There has been a lot of focus by trade associations, committees, task forces and others over the past few years on improving the borrower experience in CMBS. Yet I have not spoken to one borrower who thinks the experience has improved at all; we must find a way to make the CMBS borrower experience better if the CMBS industry is to continue thriving.
My whole career has been focused on helping CMBS borrowers obtain lender consent on whatever the borrower needs for their property. That can be anything from a change of ownership to lease approvals, releases of reserve funds or full-blown modifications.
I wanted to share some of the biggest problem areas where the borrower experience in CMBS needs to improve.
Cash management processing: One of the most common borrower complaints in CMBS is the handling of cash management accounts: not the fact that the loan is in cash management, but the actual handling of the accounts. One particular frustration comes about when there’s a weekend in the middle of the whole process, like what happened in October 2019. Servicers typically reach into the cash management account to pull their payment on about the fifth of the month. In October, the fifth fell on a weekend, so the servicers pulled their payments on the Friday before the weekend, Oct. 4. However, not all tenants’ payments had been received by that date. One borrower I work with was contacted and told to pay the shortfall for the payment or the loan would be in default. Most borrowers wired the funds and then the very next business day, the tenants’ payments were posted. But when borrowers then asked for the funds back, servicers refused to refund that money to the borrower. So borrowers are often out hundreds of thousands of dollars for the month, all because the servicer pulled its payment the Friday before the fifth instead of the Monday after the fifth.
Cash management and cash sweep triggers: Many, many well-performing loans are only in cash management to begin with because the detailed definitions in the loan agreement allow the servicer to calculate the debt service coverage ratio (DSCR) based on factors that have nothing to do with the actual property. For example, say a property is 90 percent leased and the loan agreement allows the servicer to use the lesser of (a) property occupancy or (b) market occupancy. And let’s say the market has an 80 percent occupancy rate. The DSCR calculation will use an artificial 80 percent occupancy. There are many adjustments made based on these definitions that cause highly performing loans to go into cash management — often to the great surprise of the borrower.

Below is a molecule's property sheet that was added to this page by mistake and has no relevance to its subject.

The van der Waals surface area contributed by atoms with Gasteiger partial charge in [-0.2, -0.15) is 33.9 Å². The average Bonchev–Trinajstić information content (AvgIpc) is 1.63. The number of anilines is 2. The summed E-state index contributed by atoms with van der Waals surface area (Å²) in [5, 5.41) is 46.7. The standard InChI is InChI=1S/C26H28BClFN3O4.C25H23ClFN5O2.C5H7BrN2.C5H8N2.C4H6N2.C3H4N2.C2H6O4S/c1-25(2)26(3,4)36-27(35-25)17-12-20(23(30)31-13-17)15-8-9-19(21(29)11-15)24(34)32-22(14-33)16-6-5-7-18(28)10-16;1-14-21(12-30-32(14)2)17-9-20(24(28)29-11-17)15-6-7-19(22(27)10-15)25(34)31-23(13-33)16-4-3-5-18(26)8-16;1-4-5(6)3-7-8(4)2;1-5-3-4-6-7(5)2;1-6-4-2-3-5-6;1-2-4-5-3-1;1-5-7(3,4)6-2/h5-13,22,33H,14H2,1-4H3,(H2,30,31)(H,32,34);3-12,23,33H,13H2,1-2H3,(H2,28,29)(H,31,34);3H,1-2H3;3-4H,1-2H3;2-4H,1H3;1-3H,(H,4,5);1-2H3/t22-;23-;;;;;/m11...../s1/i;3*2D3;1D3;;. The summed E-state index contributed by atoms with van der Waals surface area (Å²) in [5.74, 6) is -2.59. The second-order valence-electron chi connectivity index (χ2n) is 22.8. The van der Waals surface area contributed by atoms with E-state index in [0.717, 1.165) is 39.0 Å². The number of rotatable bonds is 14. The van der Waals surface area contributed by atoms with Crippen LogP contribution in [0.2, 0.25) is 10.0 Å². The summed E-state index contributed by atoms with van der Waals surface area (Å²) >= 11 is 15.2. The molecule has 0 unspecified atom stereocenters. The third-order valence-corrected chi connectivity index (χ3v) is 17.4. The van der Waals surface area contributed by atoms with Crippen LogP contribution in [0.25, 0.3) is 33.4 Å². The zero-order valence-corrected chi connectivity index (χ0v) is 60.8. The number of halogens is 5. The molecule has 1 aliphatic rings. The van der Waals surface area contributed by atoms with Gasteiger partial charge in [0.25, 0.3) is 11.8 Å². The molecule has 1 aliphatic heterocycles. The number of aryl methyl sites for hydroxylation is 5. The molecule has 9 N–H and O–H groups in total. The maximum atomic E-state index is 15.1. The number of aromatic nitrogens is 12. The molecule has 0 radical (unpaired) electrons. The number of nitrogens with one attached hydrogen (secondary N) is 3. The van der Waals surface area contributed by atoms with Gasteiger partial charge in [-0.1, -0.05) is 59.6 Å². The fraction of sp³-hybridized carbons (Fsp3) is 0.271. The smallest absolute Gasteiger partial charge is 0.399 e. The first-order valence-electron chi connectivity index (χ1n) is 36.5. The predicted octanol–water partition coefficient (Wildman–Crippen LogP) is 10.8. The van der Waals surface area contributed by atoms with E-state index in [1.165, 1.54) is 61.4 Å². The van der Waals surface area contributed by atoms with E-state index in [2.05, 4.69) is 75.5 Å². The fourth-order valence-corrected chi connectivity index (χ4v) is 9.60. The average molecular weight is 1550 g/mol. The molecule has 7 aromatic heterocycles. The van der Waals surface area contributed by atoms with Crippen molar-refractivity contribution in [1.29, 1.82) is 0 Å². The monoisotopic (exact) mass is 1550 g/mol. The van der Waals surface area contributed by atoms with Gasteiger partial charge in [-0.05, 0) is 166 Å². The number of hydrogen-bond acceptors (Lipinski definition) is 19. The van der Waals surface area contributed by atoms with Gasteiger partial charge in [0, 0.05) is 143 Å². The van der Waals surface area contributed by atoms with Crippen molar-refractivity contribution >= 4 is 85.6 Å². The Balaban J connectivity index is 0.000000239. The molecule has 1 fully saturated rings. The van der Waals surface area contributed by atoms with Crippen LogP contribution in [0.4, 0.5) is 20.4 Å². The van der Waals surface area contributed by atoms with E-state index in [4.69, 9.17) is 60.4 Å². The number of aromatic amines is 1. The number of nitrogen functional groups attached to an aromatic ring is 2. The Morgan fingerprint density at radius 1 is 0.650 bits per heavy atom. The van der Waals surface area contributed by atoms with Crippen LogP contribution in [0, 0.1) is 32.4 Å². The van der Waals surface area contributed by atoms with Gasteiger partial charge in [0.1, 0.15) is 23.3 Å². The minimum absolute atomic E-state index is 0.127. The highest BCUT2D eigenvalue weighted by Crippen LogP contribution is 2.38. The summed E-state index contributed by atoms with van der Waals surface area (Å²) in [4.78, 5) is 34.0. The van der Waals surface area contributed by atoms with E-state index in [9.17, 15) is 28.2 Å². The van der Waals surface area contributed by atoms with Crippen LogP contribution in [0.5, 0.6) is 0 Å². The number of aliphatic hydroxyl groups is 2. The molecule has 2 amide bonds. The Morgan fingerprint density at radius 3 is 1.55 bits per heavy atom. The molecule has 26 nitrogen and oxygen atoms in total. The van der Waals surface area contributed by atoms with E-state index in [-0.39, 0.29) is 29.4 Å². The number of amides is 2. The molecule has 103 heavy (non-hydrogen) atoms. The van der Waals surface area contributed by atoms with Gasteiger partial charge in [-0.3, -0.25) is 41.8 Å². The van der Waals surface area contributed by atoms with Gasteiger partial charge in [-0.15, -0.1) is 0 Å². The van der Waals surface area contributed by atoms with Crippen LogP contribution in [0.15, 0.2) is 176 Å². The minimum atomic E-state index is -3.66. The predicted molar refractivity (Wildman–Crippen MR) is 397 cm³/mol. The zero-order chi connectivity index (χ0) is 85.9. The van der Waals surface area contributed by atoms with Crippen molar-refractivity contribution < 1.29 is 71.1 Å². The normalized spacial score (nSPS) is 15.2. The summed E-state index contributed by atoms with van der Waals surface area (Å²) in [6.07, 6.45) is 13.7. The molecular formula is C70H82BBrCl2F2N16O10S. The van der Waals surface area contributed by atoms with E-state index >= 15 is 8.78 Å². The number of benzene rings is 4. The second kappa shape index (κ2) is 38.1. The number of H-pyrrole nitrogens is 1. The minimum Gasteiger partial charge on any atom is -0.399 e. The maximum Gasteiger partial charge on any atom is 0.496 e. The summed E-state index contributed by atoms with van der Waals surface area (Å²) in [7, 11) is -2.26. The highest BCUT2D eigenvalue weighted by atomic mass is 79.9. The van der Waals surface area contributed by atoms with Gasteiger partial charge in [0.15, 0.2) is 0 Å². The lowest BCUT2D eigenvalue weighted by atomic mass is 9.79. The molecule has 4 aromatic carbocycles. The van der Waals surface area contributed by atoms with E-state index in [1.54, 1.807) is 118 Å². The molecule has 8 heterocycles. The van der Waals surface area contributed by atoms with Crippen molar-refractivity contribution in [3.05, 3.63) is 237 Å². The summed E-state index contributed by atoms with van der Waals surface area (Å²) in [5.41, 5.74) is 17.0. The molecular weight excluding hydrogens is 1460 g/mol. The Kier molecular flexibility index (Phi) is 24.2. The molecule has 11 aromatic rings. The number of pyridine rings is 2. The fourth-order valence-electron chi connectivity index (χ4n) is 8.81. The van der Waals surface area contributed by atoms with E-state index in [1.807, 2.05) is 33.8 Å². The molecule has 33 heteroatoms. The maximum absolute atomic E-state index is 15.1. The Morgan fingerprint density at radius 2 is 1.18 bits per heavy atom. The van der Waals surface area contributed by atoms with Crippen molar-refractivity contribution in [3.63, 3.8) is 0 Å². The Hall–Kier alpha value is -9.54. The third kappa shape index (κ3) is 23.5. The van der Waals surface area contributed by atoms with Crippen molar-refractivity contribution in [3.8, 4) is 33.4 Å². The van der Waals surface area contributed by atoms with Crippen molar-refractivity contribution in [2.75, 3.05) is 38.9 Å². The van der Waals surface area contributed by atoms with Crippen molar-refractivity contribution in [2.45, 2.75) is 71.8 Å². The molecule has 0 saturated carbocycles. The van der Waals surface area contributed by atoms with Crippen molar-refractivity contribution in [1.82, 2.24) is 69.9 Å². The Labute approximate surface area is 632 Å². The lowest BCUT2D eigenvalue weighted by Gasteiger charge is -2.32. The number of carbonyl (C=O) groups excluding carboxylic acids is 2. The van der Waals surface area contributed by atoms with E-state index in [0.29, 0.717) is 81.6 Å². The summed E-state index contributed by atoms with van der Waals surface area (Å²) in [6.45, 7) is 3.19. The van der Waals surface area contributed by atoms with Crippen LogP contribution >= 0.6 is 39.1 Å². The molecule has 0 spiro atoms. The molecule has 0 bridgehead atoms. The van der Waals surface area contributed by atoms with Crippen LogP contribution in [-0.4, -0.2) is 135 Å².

Getting out of cash management is tricky and typically takes two consecutive months of the DSCR being above a certain threshold. Borrowers need to be vigilant about the definitions in the loan agreement for the calculation of the DSCR, ideally before signing new loan documents.
Loans are being transferred to special servicing for minor infractions: There are many examples of perfectly performing loans being transferred to the special servicer to the surprise of the borrower. One of the clearest examples of this was on a performing hotel that experienced a flood, which resulted in a temporary closure of half the hotel. The borrower immediately worked to remedy the situation and the hotel was back up and operational very quickly. His income suffered during the time of this shutdown and rebuild, but the loan never missed a payment.
Still, the first quarterly financial statements sent in after the flood resulted in a DSCR below the threshold and a cash sweep resulted. The borrower tried diligently to convince the master servicer that it wasn’t necessary, and thought he had succeeded, because he didn’t hear anything further. But a few months later he was notified that his loan was now in special servicing. The cited reason was for not cooperating with implementation of cash management. You would think that cooperating with the implementation of cash management at that point would cure the issue, but in reality, this one ‘mistake’ resulted in the loan accruing default interest, special servicing fees, a new significant deposit to a reserve account and many other things that made it difficult and very costly for the borrower to get out of special servicing.
Length of time to approve leases: Another significant issue in CMBS is the length of time it takes to approve leases. It often takes months and it is hard for a borrower to retain an interested tenant in its space when it can’t provide feedback to the tenant for months. The reason it takes so long is that there are often three companies that have to review each lease: the master servicer, the master servicer’s third-party underwriter and the special servicer. So, not only does it take a long time, but the file also falls into the proverbial “black hole.”
The standard line from servicers is, “Hey, the borrower signed these documents.” The standard line from a borrower is, “I am never doing another CMBS loan.”
This combination is not good for any industry!
Ann Hambly is the founder and CEO of 1st Service Solutions, a CMBS borrower-advocacy firm.